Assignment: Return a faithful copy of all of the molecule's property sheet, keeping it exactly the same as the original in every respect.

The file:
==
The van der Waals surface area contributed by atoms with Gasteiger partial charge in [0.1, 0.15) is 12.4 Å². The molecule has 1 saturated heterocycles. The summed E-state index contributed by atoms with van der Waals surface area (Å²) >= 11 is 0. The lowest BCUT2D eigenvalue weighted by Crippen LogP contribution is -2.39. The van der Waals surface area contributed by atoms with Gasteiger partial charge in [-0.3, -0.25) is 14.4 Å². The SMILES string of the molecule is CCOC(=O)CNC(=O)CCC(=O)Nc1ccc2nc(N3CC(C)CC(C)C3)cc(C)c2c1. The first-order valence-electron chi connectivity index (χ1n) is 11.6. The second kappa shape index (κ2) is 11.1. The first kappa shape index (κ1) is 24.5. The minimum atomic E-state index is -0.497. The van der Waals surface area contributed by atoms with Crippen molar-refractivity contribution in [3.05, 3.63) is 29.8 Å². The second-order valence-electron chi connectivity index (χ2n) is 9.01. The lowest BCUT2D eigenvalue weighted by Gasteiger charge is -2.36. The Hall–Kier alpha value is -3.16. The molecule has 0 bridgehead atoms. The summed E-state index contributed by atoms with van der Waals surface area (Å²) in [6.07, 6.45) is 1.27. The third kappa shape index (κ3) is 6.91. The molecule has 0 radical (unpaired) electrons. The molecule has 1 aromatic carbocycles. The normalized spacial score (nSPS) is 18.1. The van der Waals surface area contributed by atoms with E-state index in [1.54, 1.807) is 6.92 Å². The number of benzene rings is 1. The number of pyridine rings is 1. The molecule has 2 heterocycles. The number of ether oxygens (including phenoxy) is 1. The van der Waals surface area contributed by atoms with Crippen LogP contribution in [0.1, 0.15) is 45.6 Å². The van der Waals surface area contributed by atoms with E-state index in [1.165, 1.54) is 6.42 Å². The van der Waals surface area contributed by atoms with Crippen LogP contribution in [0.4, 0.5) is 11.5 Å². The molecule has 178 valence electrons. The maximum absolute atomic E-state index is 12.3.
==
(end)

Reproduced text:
The van der Waals surface area contributed by atoms with Gasteiger partial charge in [0.1, 0.15) is 12.4 Å². The molecule has 1 saturated heterocycles. The summed E-state index contributed by atoms with van der Waals surface area (Å²) >= 11 is 0. The lowest BCUT2D eigenvalue weighted by Crippen LogP contribution is -2.39. The van der Waals surface area contributed by atoms with Gasteiger partial charge in [-0.3, -0.25) is 14.4 Å². The SMILES string of the molecule is CCOC(=O)CNC(=O)CCC(=O)Nc1ccc2nc(N3CC(C)CC(C)C3)cc(C)c2c1. The first-order valence-electron chi connectivity index (χ1n) is 11.6. The second kappa shape index (κ2) is 11.1. The first kappa shape index (κ1) is 24.5. The minimum atomic E-state index is -0.497. The van der Waals surface area contributed by atoms with Crippen molar-refractivity contribution in [3.05, 3.63) is 29.8 Å². The second-order valence-electron chi connectivity index (χ2n) is 9.01. The lowest BCUT2D eigenvalue weighted by Gasteiger charge is -2.36. The Hall–Kier alpha value is -3.16. The molecule has 0 bridgehead atoms. The summed E-state index contributed by atoms with van der Waals surface area (Å²) in [6.07, 6.45) is 1.27. The third kappa shape index (κ3) is 6.91. The molecule has 0 radical (unpaired) electrons. The molecule has 1 aromatic carbocycles. The normalized spacial score (nSPS) is 18.1. The van der Waals surface area contributed by atoms with E-state index in [1.54, 1.807) is 6.92 Å². The number of benzene rings is 1. The number of pyridine rings is 1. The molecule has 2 heterocycles. The number of ether oxygens (including phenoxy) is 1. The van der Waals surface area contributed by atoms with Crippen LogP contribution in [0.1, 0.15) is 45.6 Å². The van der Waals surface area contributed by atoms with E-state index in [1.165, 1.54) is 6.42 Å². The van der Waals surface area contributed by atoms with Crippen LogP contribution in [0.4, 0.5) is 11.5 Å². The molecule has 178 valence electrons. The maximum absolute atomic E-state index is 12.3.